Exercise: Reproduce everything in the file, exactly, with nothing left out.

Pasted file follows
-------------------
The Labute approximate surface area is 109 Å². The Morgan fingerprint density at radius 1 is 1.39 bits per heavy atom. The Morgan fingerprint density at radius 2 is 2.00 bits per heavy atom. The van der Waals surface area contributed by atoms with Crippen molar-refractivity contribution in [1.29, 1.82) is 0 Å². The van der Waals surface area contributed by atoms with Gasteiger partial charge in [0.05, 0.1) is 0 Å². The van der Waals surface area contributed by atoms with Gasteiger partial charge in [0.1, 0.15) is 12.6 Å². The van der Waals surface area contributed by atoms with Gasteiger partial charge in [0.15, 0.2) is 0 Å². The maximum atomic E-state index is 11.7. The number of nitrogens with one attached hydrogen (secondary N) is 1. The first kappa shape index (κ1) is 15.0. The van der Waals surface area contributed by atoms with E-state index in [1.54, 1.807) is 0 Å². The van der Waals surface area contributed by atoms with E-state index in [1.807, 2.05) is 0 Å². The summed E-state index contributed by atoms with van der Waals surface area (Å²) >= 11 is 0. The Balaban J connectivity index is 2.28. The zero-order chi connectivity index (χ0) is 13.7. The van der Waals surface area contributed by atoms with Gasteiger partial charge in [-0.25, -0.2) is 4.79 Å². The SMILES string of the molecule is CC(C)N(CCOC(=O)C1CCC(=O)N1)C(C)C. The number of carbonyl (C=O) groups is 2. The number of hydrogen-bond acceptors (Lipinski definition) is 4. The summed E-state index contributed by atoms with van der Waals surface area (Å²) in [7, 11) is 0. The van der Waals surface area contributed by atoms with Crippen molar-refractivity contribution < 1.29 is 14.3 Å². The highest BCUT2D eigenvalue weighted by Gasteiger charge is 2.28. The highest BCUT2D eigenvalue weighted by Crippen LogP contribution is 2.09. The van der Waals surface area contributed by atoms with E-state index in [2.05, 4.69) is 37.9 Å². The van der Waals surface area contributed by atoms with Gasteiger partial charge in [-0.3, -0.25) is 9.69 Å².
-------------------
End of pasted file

The Labute approximate surface area is 109 Å². The Morgan fingerprint density at radius 1 is 1.39 bits per heavy atom. The Morgan fingerprint density at radius 2 is 2.00 bits per heavy atom. The van der Waals surface area contributed by atoms with Crippen molar-refractivity contribution in [1.29, 1.82) is 0 Å². The van der Waals surface area contributed by atoms with Gasteiger partial charge in [0.05, 0.1) is 0 Å². The van der Waals surface area contributed by atoms with Gasteiger partial charge in [0.1, 0.15) is 12.6 Å². The van der Waals surface area contributed by atoms with Gasteiger partial charge in [0.15, 0.2) is 0 Å². The maximum atomic E-state index is 11.7. The number of nitrogens with one attached hydrogen (secondary N) is 1. The first kappa shape index (κ1) is 15.0. The van der Waals surface area contributed by atoms with E-state index in [1.54, 1.807) is 0 Å². The van der Waals surface area contributed by atoms with E-state index in [1.807, 2.05) is 0 Å². The summed E-state index contributed by atoms with van der Waals surface area (Å²) >= 11 is 0. The Balaban J connectivity index is 2.28. The zero-order chi connectivity index (χ0) is 13.7. The van der Waals surface area contributed by atoms with Gasteiger partial charge in [-0.25, -0.2) is 4.79 Å². The SMILES string of the molecule is CC(C)N(CCOC(=O)C1CCC(=O)N1)C(C)C. The number of carbonyl (C=O) groups is 2. The number of hydrogen-bond acceptors (Lipinski definition) is 4. The summed E-state index contributed by atoms with van der Waals surface area (Å²) in [7, 11) is 0. The van der Waals surface area contributed by atoms with Crippen molar-refractivity contribution < 1.29 is 14.3 Å². The highest BCUT2D eigenvalue weighted by Gasteiger charge is 2.28. The highest BCUT2D eigenvalue weighted by Crippen LogP contribution is 2.09. The van der Waals surface area contributed by atoms with E-state index in [2.05, 4.69) is 37.9 Å². The van der Waals surface area contributed by atoms with Gasteiger partial charge in [-0.3, -0.25) is 9.69 Å².